By THE ASSOCIATED PBESS
FATS. MEATS, ETC.—Book Four red
stamps Q-2 through U-2 good through
Aug 31; V-2 through Z-2 good through
Sept. 30; A-l through E-l good through
Oct. 31; F-l through K-l good through
Nov. 30; L-l through Q-l become valid
Sept. 1, good through Dec. 31.
SUGAR—Book Four stamp 36 good
through Aug. 31 for five pounds; stamp
38 good Sept 1 through Dec. 31 for five
pounds.
SHOES—Eook Three airplane stamp 1,
2, 3 and 4 good indefinitely. £PA says
no plans to cancel any.
Rationing of gasoline, fuel oil, oil stov
es and processed food requring blue
points ended Aug. 15.
BUY VICTORY BONDS
Truman Bestows Congressional Medals On 28
This was the scene in the East Room of the W hite House as President Truman bestowed the Con
gressional Medal of Honor on 28 Army heroes of W orld War II. This picture was made as he decorated
the first of the group, T-Sgt. Francis J. Clark of Salem, N. Y. Other heroes await their turn at left.
Military, Naval and Government officials are seate d at right. The heroic group includes six fighting
men from the southern states. They are S-Sgt. Paul L. Bolden of Madison, Ala.; 1st Lt. Cecil H. Bolton
of Huntsville, Ala.; Capt. Bobbie E. Brown of Columbus, Ga.; S-Sgt. James R. Hendrix, Jr., of Le
panto, Ark.; S-Sgt. Raymond H. Cooley of South Pittsburg, Tenn., and Lt. Col. George L. Mabry of
Hagood, S. C. (AP Wirephoto.) _____
BLADEN OFFICER
KILLED OVERSEAS
ELIZABETHTOWN, Aug. 26.—
Lt. John Carver White, 21, young
est son of Mr. and Mrs. R. S.
White of Elizabethtown, was re
jorted killed over Germany or.
August 5, in a telegram to his
father, received Wednesday from
the War department.
No details of the young man’s
death were included in the mes
sabe, but a letter to his parents,
written August 31, stated that he
would be on maneuvers during the
week, August 1-8, and it is sur
mised that he might have been
engaged in maneuvers.
Lt. White was the pilot of a
P-51 Mustang fighter plane. Just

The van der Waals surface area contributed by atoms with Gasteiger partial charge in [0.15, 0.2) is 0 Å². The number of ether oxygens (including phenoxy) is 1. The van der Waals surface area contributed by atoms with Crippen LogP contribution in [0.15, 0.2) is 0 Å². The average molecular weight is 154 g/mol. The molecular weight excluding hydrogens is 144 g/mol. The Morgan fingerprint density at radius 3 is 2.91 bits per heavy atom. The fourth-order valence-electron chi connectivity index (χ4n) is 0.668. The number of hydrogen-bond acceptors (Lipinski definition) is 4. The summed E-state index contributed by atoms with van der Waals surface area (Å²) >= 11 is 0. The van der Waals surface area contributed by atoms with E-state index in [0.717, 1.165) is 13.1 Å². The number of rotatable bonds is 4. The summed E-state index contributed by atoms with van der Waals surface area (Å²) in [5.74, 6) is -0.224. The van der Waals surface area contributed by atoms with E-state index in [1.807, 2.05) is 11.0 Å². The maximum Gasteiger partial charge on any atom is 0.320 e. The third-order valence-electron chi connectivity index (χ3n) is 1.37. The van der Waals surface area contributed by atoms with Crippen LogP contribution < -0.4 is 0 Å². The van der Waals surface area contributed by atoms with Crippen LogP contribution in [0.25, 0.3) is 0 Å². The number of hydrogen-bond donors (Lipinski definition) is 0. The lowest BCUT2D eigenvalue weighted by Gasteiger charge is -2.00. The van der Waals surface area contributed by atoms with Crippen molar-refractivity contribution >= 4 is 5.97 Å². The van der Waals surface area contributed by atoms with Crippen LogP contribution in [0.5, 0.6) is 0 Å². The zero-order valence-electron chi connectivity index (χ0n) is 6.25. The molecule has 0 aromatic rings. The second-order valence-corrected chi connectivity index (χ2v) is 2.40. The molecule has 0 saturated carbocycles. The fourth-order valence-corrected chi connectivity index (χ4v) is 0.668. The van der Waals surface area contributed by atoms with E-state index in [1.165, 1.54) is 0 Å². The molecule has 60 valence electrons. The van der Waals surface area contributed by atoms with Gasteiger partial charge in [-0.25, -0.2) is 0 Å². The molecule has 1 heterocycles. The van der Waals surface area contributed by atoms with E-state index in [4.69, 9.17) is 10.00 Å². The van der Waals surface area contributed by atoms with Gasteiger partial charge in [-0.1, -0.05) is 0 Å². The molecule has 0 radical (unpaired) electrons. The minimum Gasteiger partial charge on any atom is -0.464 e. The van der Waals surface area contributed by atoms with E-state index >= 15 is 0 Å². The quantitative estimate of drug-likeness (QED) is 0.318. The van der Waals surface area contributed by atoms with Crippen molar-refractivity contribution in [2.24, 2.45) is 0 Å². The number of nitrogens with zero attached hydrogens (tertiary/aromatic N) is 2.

recently he had sent his father a
large picture of his plane, painted
in oil colors. He had flown half
of his missions.
He was a graduate of Elizabeth
tow'n High school, being salutato
rian of his class at graduation. He
was at State college in his second
year when he was called to the
colors. He had been overseas
since December with the Eighth
Air Force.
He was a member of Trinity
Methodist church, and a young
man of the highest type ef Chris
tian character. News of his death
was received with profound sor
hovv here.
Surviving are his parents and
two brothers: Lt. Richard S.
White, III, of the U. S. Navy;
Flight Officer James White, who
is in the Pacific theatre of oper
ations.
The deep sympathy of the en
tire community go out to Mr. and
Mrs. White in their sorrow.
Private Is Awarded
Bronze Star Medal
NEW BERN, Aug. 26. — Pvt.
James W. Wadsworth has been
awarded the Bronze Star mecfel
for meritorious service with the
armed forces in Germany. The
award was presented for his rec
ord in May while he was with the
Ninth Army engineers. Since
then he has been transferred to
the Second Armored division, En
gineering battalion, and he was
on special guard duty for Presi
dent Truman at the meeting of
the Big Three recently in Pots
dam. He is the son of Mr. and
Mrs. William B. Wadsworth of
New Bern. His wife, the former
Elizabeth Styron, and their young
daughter, reside here. A brother,
Capt. William B. Wadsworth, Jr.,
is stationed at an army post in
India.
Elizabethtown Officer
Returns From Overseas
ELIZABETHTOWN, Aug. 26.Lt.
Harold Hall, son of Mr. and Mrs.
J. O. Hall, of Elizabethtawn, re
turned to his home here last week
after *10 months’ overseas service
in the German theatre of opera
tions. He is with the troop carrier
command, and is engaged in bring
ing troops back to the United
States at the present time. While
overseas he flew over Germany anc
Austria with food and medica.
supplies.
CEYLON LOOKS AHEAD
COLOMBO, Ceylon — (U.R) —The
government of Ceylon is consider
ing a proposal to establish the
post of Trade Commissioner in the
United States and Canada as par
of a plan for a fully-developec
worldwide trade representative
service to promote Ceylon’s for
eign trade. The proposal also en
visages the recruiting in the